We've Got Letters...
Jul 20, 2009
*Editor's Note: Below are viewer comments following the July 18-19, 2009 edition of U.S. Farm Report...
I am very concerned with all the organic produce showing up at the supermarket, every time I visit the store there seems to be more and more shelf space devoted to organic produce. I have studied organic production for five years now and I fail to see how an organic production system will ever feed the world.
In my research as well as the research of others including that of Norman Borlaug the father of the green revolution found that an organic production system can only sustain a global population of four billion people. Organic production is truly a gross misuse of our natural resources by farming land with the deliberate intention of only realizing a fraction of its yield potential. The Danish version of the EPA concluded in a study of organic farming that organic production methods could only produce yields equal to half of the yields of conventional farming practices. The IFOAM, which is the (International Federation of Organic Agricultural Movement), is pushing for a global organic faming system that is incapable of feeding the current population not to mention the future population growth that will demand farmers to increase yields by 30%.
To attempt to feed the world with such an organic production system would increase food cost for those who can afford it the least, ultimately starving over one billion people, making organic faming a weapon of economic genocide.
Organic production should be an available to consumers as a choice for those who believe that it may offer some hidden value that offsets the increase cost. However, to use flawed research in order to sell organic farming as a method capable of feeding the masses is inhuman and irresponsible. The fact is organic farming is not capable of feeding the world and until organic farming over comes the weakest link in the production cycle” that of available NITROGEN” there is little hope of this method replacing the current conventional farming practices of maintaining crop and soil nutrient levels with the use of commercial fertilizer.
Bob L. Rogers
Not meaning to start off on a negative note, but I have never really warmed up to USFR since Orion Samuelson left! It’s not that I don’t like you, I really do and appreciate that you are a REAL agribusinessman (FARMER)! I really have problems w/”Tractor Tales”! I am not a farm boy, I AM a small farm TOWN boy!
My dad (and then me) owned the local machine and welding shop. I LOVE farm tractors!!! I used to watch USFR EVERY Sat. morn., primarily for “Tractor Tales” and “Country Church Salute”, but I liked the “other stuff” too. The current format of “Tractor Tales” seems to be; find a guy w/an old tractor and let him talk about it! It doesn’t seem to matter whether he knows what he is talking about, and no one seems to care to check!!! I own a ’45 Ford 2N w/a genuine Funk engine conversion that utilizes a flathead Ford 6 cyl. engine, this engine was built APPROX. from 1941 to 1952, I could be off one way or the other on the years of production! This conversion was manufactured by Funk Bros. Aviation in Coffeyville KS.! It was a quasi-factory-approved conversion, typically installed by Ford Tractor dealers and had tacit approval of Henry (Ford) himself! They built about 150 kits to convert to a flathead V8 and, in the last years, built some to utilize a Ford OHV 6 Cyl. The most common is the flathead 6 Cyl but there were even two versions of that, of which mine is the “late model”! I know these things from reading, but I also travelled to Coffeyville to see and visit w/the Funk (twin) brother still living at that time. His name was Joe and his memory was pretty sharp. He took me to “his” museum, which was in an old hanger at the original Coffeyville airport, it is in the center of a city park now! The museum contained several Funk aircraft (which are a story in themselves, they used a Model “A” Ford engine-MOUNTED UPSIDE-DOWN)! And a converted tractor. He was an interesting guy!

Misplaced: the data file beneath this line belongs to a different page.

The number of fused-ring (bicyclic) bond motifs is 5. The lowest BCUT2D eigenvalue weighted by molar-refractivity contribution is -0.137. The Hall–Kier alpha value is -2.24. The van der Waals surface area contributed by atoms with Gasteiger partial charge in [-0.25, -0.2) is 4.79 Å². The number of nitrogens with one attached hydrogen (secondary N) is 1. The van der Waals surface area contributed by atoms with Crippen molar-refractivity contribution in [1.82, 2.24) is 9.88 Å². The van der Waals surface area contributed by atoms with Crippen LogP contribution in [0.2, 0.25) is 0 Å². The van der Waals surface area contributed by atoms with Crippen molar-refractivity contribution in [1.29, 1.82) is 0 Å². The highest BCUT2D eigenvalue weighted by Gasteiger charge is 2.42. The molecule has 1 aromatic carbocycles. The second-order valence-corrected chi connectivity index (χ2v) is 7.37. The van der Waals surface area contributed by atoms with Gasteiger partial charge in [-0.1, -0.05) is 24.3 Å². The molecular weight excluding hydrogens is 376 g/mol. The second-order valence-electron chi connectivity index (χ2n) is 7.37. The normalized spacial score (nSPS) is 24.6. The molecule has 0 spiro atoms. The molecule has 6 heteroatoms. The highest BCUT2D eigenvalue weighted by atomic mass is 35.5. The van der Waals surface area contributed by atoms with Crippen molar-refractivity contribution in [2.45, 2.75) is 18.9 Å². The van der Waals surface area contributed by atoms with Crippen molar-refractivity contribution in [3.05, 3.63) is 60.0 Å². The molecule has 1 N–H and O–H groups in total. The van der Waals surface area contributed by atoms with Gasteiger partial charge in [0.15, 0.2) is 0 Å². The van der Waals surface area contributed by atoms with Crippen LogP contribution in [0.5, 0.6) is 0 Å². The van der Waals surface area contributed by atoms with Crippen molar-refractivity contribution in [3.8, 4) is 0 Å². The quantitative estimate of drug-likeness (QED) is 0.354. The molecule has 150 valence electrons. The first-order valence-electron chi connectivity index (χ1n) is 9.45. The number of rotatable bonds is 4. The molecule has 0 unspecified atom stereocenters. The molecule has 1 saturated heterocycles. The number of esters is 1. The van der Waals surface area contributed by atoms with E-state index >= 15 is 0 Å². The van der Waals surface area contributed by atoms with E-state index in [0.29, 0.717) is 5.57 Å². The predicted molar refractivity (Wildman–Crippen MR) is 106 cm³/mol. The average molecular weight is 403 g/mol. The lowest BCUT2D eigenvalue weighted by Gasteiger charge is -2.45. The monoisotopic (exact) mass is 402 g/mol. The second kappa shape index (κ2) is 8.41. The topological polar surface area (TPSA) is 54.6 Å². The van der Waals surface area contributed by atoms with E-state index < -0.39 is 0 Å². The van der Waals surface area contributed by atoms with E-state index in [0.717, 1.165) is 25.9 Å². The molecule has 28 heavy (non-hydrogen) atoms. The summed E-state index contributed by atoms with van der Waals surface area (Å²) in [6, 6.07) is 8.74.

There are, I think, two concerns that are manufacturing NEW V8 conversions for Ford N-series tractors, but they are NOT as clean, nor as complete as the Funk setups! On today’s (7/19/09) there was a guy that had an 8N w/ a V8 that he utilized to “pull”. The thing about it that bothers me is: he went on about FORD having produced “about 5000 of these for use in Texas and Oklahoma” and that his was a “factory” unit! Ford NEVER produced a tractor w/anything but a 4 cyl until the “Commander” series in the VERY early ‘60’s, and not w/a V8 until the articulated 4WD machines, and they were built by Steiger!!! Maybe I am “splitting hairs”, but I think one should “get it right”, this is our agriHISTORY!!!
Bob from Oklahoma